3. Pumpkin Seeds – Pumpkin seeds are the best food source for magnesium (one serving provides 95% of the daily recommended intake!) – and magnesium is known to calm muscular contractions. In this case, magnesium can act to relax the airways, smooth muscles and dilate the lungs – which may help alleviate any asthma symptoms brought on by allergies. Magnesium has also been shown to reduce inflammation and increase anti-inflammatory substances. Raw cacao is also a good source of magnesium.

4. Hot Ginger Tea – Any tea (any hot, clear liquid, for that matter) will help to break up congestion in your nasal passages and airways, making it easier to breathe when allergy symptoms hit. As an added bonus, ginger is known to be a strong anti-inflammatory that can help suppress the inflammation caused by the release of histamines. 

5. Turmeric – This spice is one of the strongest anti-inflammatory spices known. While it’s a great tool for prevention in smaller doses (¼ tsp per day or so), you’ll want to use at least 1 tsp per day to help fight off allergy symptoms. Try mixing together 1 tsp each of turmeric, raw honey and lemon juice plus a pinch of ground black pepper (which helps with absorption of the turmeric), add hot water and drink up! If the flavour’s a bit too much for you, you might also hide it in smoothies or add it to stir-fries, soups, chills, etc.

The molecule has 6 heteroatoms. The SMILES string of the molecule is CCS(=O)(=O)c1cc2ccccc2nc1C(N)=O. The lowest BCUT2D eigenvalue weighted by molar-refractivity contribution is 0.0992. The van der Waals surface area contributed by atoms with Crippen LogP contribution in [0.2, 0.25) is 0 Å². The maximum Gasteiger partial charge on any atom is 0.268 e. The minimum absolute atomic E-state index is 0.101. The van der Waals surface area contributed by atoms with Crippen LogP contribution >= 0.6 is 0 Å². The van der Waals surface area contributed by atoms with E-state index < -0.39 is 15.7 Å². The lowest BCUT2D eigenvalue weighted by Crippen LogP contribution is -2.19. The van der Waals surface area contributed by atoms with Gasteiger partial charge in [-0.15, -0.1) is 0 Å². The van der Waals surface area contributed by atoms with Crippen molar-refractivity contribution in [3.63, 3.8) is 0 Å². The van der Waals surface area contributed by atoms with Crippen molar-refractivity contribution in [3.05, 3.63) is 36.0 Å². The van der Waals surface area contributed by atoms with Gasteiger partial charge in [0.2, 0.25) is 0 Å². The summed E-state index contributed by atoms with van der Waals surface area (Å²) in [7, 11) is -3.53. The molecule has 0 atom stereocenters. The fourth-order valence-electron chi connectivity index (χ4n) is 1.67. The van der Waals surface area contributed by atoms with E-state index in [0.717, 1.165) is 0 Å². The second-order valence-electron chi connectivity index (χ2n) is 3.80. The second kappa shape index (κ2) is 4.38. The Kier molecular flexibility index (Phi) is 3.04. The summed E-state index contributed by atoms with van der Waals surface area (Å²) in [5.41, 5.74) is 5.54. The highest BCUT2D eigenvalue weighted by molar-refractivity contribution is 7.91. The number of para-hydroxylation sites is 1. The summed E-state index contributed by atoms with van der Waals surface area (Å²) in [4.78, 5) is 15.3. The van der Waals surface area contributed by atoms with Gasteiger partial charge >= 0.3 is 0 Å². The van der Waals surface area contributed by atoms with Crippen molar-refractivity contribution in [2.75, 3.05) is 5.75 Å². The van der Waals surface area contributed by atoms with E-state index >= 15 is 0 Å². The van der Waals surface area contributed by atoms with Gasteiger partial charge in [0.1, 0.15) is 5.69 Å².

6. Olive oil – Olive oil is a relatively good source of coenzyme Q10 (160mg/kg – compared to beef at 40mg/kg, which is often quoted as a great source). Coenzyme Q10 has been shown to decrease production of histamine. Furthermore, olives and olive oil are staples in the Mediterranean diet, which researches have determined is correlated to decreased rates of wheezing and rhinitis. The Mediterranean diet includes olive oil, fish, fruits, vegetables and nuts. Well, and red wine – but as for wine, please see comment above!